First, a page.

40 winks

Or, otherwise MUCH more aptly entitled…

Our EHCP journey


Now, before you settle down to read on, it’s only fair that I give you a bit of a ‘heads up’ about this post; because, in my opinion, it’s only suitable for:

Some Parent/Carers whose children will be going through the EHCP process (that’s an Education, Health and Care Plan)
Individuals who’re in need of a good snooze (hence the initial title)

…because, trust me, this post is long (I mean REALLY long) and, if it’s not apt for you, it’ll probably bore you so much you’ll be in the ‘land of nod’ within minutes!

(I’d never get a job in sales, would I?)

Ah well. Never mind.

Btw, before anyone contemplates jumping on the keyboard, trying to give me a telling off, please don’t bother; I’m not, in any way whatsoever, playing down the dreadfulness of sleeping difficulties (trust me, I know how miserable that can be!), nor am I making light of something as significant as an EHCP – there’s no-one on the planet that takes my child’s wellbeing more seriously than I do.

No-one! *stern face*

The title’s just my way of attempting to lighten the mood a little. Because, actually, this IS serious stuff…with the potential to get very, very stressful for families.

Anyway, I’d suggest, if you don’t fit the above two groups of people, you make yourself a nice cup of tea, put your feet up and watch some telly….or, perhaps forget the TV (there’s probably nothing on worth watching anyway – just the usual drivel) so just go do something nice instead and I’ll let you know via our Facebook page when a new post (hopefully a little less serious that this one) is available.

However, if you DO insist reading on, don’t say I didn’t warn you *wink*

Disclaimer coming up…

So, before I continue, I suppose I’m going to have to add the disclaimer stuff here…

This post is by no means aimed at providing advice, so please don’t take it as such. If you need information or support on the EHCP process, you can get it from your lovely local Parent Partnership Team (now called IASS – yeah, seriously!). Every area should have one and your local authority (in the UK, that is) should give you the contact details of what independent support is available.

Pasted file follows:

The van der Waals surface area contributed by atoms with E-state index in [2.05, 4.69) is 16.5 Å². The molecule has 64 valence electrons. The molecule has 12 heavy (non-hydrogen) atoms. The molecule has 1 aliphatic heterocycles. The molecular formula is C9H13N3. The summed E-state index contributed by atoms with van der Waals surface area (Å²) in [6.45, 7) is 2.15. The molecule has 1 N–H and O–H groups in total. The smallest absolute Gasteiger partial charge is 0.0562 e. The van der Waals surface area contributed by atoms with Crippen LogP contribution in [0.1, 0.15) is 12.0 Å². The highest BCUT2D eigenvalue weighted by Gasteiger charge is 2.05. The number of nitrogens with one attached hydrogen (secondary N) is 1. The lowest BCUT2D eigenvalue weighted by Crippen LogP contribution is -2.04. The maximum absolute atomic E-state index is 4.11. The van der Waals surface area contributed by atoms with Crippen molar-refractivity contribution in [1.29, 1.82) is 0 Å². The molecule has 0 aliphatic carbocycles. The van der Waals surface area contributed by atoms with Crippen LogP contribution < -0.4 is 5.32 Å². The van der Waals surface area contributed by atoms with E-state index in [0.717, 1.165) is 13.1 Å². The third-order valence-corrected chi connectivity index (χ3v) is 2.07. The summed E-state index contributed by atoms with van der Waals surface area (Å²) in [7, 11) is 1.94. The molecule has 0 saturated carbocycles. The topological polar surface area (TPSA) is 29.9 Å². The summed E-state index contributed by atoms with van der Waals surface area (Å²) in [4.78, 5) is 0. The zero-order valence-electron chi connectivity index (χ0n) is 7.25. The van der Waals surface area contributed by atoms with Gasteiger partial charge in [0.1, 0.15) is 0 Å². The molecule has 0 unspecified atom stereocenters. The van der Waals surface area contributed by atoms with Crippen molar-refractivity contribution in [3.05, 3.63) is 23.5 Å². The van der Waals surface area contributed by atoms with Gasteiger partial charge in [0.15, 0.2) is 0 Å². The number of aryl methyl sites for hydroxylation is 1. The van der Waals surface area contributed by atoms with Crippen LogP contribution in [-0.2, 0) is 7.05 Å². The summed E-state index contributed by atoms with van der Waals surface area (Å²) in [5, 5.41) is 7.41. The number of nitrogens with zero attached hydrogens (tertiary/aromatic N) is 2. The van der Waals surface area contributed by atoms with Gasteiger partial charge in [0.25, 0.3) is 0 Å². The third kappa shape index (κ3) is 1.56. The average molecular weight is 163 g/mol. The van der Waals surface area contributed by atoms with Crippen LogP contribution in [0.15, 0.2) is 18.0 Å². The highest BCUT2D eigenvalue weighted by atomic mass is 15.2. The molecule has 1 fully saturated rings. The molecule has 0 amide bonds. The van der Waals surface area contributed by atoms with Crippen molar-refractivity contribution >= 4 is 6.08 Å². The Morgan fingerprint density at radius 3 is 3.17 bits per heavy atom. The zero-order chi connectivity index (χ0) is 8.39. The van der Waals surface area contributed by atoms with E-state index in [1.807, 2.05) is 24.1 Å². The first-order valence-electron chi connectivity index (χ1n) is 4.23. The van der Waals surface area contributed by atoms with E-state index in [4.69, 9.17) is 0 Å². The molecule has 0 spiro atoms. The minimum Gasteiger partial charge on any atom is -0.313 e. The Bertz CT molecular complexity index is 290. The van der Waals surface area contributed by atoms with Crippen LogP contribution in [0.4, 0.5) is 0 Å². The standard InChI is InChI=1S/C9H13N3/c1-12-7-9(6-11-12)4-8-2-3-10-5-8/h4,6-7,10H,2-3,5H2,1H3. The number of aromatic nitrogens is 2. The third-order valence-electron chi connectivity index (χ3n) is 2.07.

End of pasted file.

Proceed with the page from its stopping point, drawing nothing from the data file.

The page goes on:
If they don’t, well, let’s just say they’re being very, very naughty!

If you do need advice, just try and write out a rough draft of what you might want to say, then go and take it to someone else to have a look at or give them a tinkle and have a chat. It’s often difficult to take the emotion out of documents like these and I know from experience how stuff like this can bring up feelings (and perhaps fears) that you’d rather not think about.

I get it. I honestly do. Been there, am still there, got the T-shirt!

Whoops!…that was advice on getting advice, wasn’t it?

Sshhhhh…let’s keep schtum and not tell anyone about that, shall we?. *wink*

So what prompted me to write this post?…

Well, I’m writing because we’re now going through the EHCP process with Hannah and I wanted to share some information from our parental consultation form.

You see, when we commenced this journey, I trawled the internet until my eyes went all fuzzy, trying to find anything that another parent carer had written to give me a point of reference and to check out if I was on the right track. But I couldn’t find anything….and that felt a bit rubbish…so then I spent hours and hours (and hours!!!) thinking and stressing and having the occasional sleepless night pondering on what I wanted to put in there – drafting and re-drafting what I hoped might be ok.

…and then I went and got some advice from someone far more knowledgeable than I am, who told me that what I’d written was ok.


…and then it was suggested that maybe, some other parents on a similar journey, might benefit from reading it too. Hence this post.

Documents like these can feel pretty daunting and downright scary for some people (in fact, the whole process can) and I want to take some of those feelings away if possible.

We, in the special needs world, often have enough scariness and stresses in our lives, without adding to it with stuff like this!

Every child is beautifully unique. Everyone’s strengths and needs are different too, so therefore everyone’s EHCP won’t be the same. However, this might give someone some information about what they might (or might not) want to add to their child’s report.